The Fonterra board needs real farmers with their own skin in the game, says would-be director John Nicholls.
Organic viticultural consultant Bart Arnst says the current state of play is not meeting the demand, and there is an obvious shortage of organic winegrapes in New Zealand.
“I’m constantly fielding phone calls from established wine companies and new wine companies looking to purchase organic fruit, because they’re seeing and being asked for it in markets around the world, and the supply’s not there,” he says.
The thirst for organic grapes in New Zealand is being driven by international demand. “The volumes of fruit people are asking for is much greater than it was. Some organic grape growers now have waiting lists of wineries asking for their fruit.”
That is backed up by Jared White, senior auditor for the organic certification body BioGro NZ. “BioGro receives regular queries about the availability of organic grapes for sale, but there is currently a gap in supply,” he says.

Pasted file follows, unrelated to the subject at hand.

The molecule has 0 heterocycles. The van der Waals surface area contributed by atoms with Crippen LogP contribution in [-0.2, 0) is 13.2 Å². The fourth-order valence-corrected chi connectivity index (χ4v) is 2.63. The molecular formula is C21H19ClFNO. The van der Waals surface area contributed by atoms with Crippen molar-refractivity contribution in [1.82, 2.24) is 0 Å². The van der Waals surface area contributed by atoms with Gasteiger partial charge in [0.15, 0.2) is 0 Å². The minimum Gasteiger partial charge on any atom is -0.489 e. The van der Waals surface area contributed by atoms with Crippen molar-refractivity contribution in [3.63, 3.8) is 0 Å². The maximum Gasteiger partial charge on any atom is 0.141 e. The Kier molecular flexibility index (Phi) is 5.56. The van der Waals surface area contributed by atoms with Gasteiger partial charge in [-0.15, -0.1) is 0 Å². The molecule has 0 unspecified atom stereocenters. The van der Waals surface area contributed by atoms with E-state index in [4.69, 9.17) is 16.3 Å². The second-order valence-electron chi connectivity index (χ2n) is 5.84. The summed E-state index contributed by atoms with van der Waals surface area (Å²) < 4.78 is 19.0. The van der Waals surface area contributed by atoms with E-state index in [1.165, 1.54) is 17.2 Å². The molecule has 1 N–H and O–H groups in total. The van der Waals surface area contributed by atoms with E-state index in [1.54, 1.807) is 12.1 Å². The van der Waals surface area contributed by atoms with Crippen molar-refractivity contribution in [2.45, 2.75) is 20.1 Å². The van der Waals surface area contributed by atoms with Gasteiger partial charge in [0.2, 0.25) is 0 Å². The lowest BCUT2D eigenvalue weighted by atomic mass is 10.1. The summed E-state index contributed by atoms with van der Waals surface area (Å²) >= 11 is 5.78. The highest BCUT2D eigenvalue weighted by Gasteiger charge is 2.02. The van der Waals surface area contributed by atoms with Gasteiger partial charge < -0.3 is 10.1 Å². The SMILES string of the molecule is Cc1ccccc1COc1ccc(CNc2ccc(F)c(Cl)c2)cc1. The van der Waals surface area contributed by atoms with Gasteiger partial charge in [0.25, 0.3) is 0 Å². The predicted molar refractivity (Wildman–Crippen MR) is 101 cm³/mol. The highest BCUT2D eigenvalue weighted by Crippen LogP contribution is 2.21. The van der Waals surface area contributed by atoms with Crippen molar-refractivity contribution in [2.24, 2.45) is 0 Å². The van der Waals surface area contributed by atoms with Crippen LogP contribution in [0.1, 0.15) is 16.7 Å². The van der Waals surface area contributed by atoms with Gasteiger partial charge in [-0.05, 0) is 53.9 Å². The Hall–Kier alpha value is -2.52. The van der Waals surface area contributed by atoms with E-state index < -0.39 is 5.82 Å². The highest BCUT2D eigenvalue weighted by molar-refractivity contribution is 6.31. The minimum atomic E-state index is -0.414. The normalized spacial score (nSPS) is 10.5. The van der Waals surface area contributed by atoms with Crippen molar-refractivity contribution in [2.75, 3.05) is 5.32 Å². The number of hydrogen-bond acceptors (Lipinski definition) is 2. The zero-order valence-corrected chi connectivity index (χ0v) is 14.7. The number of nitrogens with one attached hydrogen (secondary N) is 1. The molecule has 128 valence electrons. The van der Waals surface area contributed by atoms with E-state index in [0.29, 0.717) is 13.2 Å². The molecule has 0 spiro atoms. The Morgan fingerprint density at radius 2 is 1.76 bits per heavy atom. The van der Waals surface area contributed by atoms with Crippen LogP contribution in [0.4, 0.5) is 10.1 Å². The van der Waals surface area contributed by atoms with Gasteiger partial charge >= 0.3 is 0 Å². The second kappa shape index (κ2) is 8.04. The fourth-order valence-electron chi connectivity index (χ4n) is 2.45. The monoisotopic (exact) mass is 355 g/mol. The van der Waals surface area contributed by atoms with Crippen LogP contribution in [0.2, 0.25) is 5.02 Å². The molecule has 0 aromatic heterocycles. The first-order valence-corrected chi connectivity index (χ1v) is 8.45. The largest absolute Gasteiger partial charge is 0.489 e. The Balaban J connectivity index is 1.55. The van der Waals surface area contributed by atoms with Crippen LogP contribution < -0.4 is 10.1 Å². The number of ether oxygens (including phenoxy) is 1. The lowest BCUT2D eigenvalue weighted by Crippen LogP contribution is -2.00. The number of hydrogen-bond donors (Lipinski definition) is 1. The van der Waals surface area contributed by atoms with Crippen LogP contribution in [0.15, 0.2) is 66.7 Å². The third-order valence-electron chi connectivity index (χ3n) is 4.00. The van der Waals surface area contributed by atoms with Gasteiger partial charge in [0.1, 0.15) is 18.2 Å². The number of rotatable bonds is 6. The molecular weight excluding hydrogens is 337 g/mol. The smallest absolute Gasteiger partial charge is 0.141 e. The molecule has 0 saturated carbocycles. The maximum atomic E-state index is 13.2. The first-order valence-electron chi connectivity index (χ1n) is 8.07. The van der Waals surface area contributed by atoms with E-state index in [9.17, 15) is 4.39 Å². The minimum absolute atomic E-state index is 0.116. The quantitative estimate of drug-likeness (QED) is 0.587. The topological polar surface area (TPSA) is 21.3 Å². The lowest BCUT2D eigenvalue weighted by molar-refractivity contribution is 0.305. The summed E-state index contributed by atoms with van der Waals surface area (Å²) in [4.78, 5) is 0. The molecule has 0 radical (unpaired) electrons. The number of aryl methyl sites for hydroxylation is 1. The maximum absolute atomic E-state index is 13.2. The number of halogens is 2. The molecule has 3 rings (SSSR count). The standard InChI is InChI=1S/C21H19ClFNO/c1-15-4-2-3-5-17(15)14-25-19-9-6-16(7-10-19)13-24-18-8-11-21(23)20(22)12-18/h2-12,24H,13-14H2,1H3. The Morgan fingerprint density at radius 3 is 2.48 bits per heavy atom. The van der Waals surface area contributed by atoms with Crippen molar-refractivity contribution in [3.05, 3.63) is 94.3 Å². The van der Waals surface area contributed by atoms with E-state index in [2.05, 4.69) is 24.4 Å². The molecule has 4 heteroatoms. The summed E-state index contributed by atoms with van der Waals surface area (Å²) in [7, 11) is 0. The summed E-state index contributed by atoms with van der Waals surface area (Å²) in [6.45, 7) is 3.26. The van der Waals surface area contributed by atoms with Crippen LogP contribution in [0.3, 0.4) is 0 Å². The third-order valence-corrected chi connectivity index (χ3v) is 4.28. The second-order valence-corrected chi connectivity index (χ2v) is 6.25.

White says now is the time of year for more growers to consider becoming organic. “It takes 36 months to convert a vineyard to organic production. If you think organic growing may be your future, ensure that no non-organic products are applied to your vineyard as the harvest approaches. After vintage, you can register with an organic certifier, and work towards full organic status in 2021.”
Organic markets are continuing to grow worldwide, according to figures released recently by IFOAM, the International Federation of Agriculture Movements. The global organic market grew to nearly US$90 billion in 2016, according to the report, and certified organic land area continues to grow worldwide as well.